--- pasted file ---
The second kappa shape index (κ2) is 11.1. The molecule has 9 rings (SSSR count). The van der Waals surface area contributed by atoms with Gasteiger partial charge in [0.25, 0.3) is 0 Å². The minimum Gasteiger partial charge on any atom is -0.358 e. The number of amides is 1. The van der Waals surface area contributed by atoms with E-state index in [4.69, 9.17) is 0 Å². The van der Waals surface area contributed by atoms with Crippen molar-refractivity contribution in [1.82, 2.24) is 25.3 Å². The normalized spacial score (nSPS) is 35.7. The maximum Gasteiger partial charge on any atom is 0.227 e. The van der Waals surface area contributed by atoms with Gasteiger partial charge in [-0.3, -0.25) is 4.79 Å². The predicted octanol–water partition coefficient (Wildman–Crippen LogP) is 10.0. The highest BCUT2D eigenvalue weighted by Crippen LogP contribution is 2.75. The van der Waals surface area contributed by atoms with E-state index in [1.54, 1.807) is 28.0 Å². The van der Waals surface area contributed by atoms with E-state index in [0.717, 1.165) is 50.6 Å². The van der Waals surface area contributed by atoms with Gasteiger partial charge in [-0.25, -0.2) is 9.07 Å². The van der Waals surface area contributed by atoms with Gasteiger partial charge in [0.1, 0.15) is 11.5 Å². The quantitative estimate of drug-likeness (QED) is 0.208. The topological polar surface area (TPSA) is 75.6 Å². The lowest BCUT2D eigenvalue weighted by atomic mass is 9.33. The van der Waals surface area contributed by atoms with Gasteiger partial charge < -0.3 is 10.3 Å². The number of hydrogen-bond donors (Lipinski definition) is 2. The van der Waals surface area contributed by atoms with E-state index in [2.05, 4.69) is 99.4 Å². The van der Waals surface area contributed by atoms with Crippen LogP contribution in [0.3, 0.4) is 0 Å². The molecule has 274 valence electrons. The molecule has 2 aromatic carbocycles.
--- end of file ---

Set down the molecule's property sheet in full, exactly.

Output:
The second kappa shape index (κ2) is 11.1. The molecule has 9 rings (SSSR count). The van der Waals surface area contributed by atoms with Gasteiger partial charge in [0.25, 0.3) is 0 Å². The minimum Gasteiger partial charge on any atom is -0.358 e. The number of amides is 1. The van der Waals surface area contributed by atoms with E-state index in [4.69, 9.17) is 0 Å². The van der Waals surface area contributed by atoms with Crippen molar-refractivity contribution in [1.82, 2.24) is 25.3 Å². The normalized spacial score (nSPS) is 35.7. The maximum Gasteiger partial charge on any atom is 0.227 e. The van der Waals surface area contributed by atoms with Gasteiger partial charge in [-0.3, -0.25) is 4.79 Å². The predicted octanol–water partition coefficient (Wildman–Crippen LogP) is 10.0. The highest BCUT2D eigenvalue weighted by Crippen LogP contribution is 2.75. The van der Waals surface area contributed by atoms with E-state index in [1.54, 1.807) is 28.0 Å². The van der Waals surface area contributed by atoms with E-state index in [0.717, 1.165) is 50.6 Å². The van der Waals surface area contributed by atoms with Gasteiger partial charge in [-0.25, -0.2) is 9.07 Å². The van der Waals surface area contributed by atoms with Gasteiger partial charge in [0.1, 0.15) is 11.5 Å². The quantitative estimate of drug-likeness (QED) is 0.208. The topological polar surface area (TPSA) is 75.6 Å². The lowest BCUT2D eigenvalue weighted by atomic mass is 9.33. The van der Waals surface area contributed by atoms with Gasteiger partial charge < -0.3 is 10.3 Å². The number of hydrogen-bond donors (Lipinski definition) is 2. The van der Waals surface area contributed by atoms with E-state index in [2.05, 4.69) is 99.4 Å². The van der Waals surface area contributed by atoms with Crippen LogP contribution in [0.3, 0.4) is 0 Å². The molecule has 274 valence electrons. The molecule has 2 aromatic carbocycles.